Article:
OTTAWA, Oct. 17, 2014 /CNW/ - The National Coalition Against Contraband Tobacco (NCACT) expressed serious concern today about a court battle between the Canada Revenue Agency and the Montreal Police.
According to an article in La Presse published yesterday, at the heart of this litigation is a major contraband tobacco investigation conducted by the Montreal Police in collaboration with Revenue Quebec and the Sûreté du Québec through its anti-black market squad program, ACCES (Tabac).
According to court documents, the Montreal Police had been granted access to a series of documents held by the Canada Revenue Agency to complete their investigation in what is reported to be a massive contraband tobacco fraud against the Federal and Quebec governments. As the Canada Revenue Agency fought this ruling and lost, it has now asked the Quebec Court of Appeal to hear the case.
"It is absurd that one level of government is standing in the way of another's efforts to stop contraband tobacco," said Gary Grant, a 39-year veteran of the Toronto Police Service and national spokesperson for the NCACT. "Instead of working with Quebec police forces who are doing the most to fight contraband tobacco in this country, the Canada Revenue Agency is standing in the way, refusing to abide by a court order to provide information to Montreal Police. An appeal to sort this out is more than a year away, with hearings not taking place until 2016. Jurisdictional squabbling such as this makes it easy for large organized criminal groups to reap millions in profits at the expense of Canadian taxpayers' safety and pocket."
In a letter addressed to the Minister of National Revenue, the NCACT encourages the Minister to take serious notice of this situation and question herself and the Canada Revenue Agency on how the public's safety, finances and interest are best served in this situation.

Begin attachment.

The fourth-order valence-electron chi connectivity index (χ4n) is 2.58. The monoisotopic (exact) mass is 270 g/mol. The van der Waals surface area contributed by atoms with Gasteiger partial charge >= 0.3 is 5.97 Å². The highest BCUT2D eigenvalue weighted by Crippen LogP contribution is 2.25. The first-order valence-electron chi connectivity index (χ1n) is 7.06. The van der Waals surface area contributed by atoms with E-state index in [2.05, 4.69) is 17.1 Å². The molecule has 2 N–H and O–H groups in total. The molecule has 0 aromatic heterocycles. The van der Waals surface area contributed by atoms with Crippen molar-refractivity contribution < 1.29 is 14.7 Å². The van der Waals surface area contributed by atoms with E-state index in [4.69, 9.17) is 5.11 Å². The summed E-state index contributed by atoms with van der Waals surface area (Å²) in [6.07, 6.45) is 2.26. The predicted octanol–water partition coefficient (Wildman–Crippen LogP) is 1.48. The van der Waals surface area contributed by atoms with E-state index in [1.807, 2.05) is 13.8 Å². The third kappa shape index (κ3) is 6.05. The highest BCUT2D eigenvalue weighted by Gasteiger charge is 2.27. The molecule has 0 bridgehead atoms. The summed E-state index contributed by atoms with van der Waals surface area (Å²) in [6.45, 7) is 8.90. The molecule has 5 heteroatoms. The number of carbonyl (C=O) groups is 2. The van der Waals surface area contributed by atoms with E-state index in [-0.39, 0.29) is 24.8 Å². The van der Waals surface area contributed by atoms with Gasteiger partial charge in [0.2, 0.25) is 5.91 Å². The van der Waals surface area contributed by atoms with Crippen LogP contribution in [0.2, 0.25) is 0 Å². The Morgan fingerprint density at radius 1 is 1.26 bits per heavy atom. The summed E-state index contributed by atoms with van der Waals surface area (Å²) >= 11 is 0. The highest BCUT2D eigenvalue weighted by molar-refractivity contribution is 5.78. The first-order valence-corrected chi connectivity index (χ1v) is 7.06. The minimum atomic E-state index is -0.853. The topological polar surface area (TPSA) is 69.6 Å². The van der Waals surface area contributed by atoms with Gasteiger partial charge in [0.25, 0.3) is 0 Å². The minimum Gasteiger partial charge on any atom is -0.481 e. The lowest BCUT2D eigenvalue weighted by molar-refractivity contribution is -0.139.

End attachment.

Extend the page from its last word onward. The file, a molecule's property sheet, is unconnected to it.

The RCMP estimates that there are about 175 criminal gangs involved in the contraband tobacco trade. They also estimate that there are about 50 illegal factories operating in Canada. Contraband is also a prime source for youth smoking, as the criminals involved in the trade don't check for I.D. A recent study released by the NCACT found that 42% of cigarettes purchased in Ontario are contraband.
"Instead of working against each other in the legal system, this issue represents an excellent opportunity for cross-jurisdictional collaboration between the government's new 50-person anti-contraband tobacco RCMP taskforce and regional police." concluded Grant. "We hope that this matter can be resolved expeditiously, after all, information and intelligence collected by different agencies ultimately all serves a common purpose: protecting Canadians."
Read the full article (in French only): http://plus.lapresse.ca/screens/0fa4c2f7-00cf-45b5-a881-c945e771f707|_0.html
The National Coalition Against Contraband Tobacco is a Canadian advocacy group formed by organizations and associations concerned about the growing danger of contraband cigarettes. NCACT members share the goals of working together to educate people and urge government to take quick action to stop this growing threat.
The members of the NCACT are: Association des détaillants en alimentation du Québec (ADA), Association des marchands dépanneurs et épiciers du Québec (AMDEQ), Canadian Chamber of Commerce, Canadian Convenience Stores Association (CCSA), Canadian Manufacturers and Exporters, Canadian Taxpayers Federation, Canadian Tobacco Manufacturers Council, Conseil du patronat du Québec (CPQ), Customs and Immigration Union, Échec au crime Québec, Fédération des chambres de commerce du Québec (FCCQ), Frontier Duty Free Association (FDFA), National Convenience Stores Distributors Association (NACDA), Ontario Chamber of Commerce, Retail Council of Canada, Toronto Crime Stoppers and United Korean Commerce and Industry Association (UKCIA).
SOURCE: National Coalition Against Contraband Tobacco (NCACT)
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